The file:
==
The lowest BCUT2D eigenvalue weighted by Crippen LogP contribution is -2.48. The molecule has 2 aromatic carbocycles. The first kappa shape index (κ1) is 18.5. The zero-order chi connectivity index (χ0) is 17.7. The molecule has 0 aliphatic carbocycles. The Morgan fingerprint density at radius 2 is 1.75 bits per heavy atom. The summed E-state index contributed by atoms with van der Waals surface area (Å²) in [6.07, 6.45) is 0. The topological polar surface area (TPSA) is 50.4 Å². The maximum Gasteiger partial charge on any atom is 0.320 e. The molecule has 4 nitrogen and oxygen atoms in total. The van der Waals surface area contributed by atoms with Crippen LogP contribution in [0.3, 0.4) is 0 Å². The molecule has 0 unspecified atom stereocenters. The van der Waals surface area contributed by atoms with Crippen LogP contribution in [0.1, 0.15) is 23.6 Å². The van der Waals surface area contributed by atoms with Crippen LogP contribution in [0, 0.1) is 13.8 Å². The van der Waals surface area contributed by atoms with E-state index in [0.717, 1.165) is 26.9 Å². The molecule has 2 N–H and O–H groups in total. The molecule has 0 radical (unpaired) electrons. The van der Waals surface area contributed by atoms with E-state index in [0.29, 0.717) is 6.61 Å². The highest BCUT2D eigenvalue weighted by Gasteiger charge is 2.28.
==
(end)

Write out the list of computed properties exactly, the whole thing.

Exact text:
The lowest BCUT2D eigenvalue weighted by Crippen LogP contribution is -2.48. The molecule has 2 aromatic carbocycles. The first kappa shape index (κ1) is 18.5. The zero-order chi connectivity index (χ0) is 17.7. The molecule has 0 aliphatic carbocycles. The Morgan fingerprint density at radius 2 is 1.75 bits per heavy atom. The summed E-state index contributed by atoms with van der Waals surface area (Å²) in [6.07, 6.45) is 0. The topological polar surface area (TPSA) is 50.4 Å². The maximum Gasteiger partial charge on any atom is 0.320 e. The molecule has 4 nitrogen and oxygen atoms in total. The van der Waals surface area contributed by atoms with Crippen LogP contribution in [0.3, 0.4) is 0 Å². The molecule has 0 unspecified atom stereocenters. The van der Waals surface area contributed by atoms with Crippen LogP contribution in [0.1, 0.15) is 23.6 Å². The van der Waals surface area contributed by atoms with Crippen LogP contribution in [0, 0.1) is 13.8 Å². The van der Waals surface area contributed by atoms with E-state index in [0.717, 1.165) is 26.9 Å². The molecule has 2 N–H and O–H groups in total. The molecule has 0 radical (unpaired) electrons. The van der Waals surface area contributed by atoms with E-state index in [0.29, 0.717) is 6.61 Å². The highest BCUT2D eigenvalue weighted by Gasteiger charge is 2.28.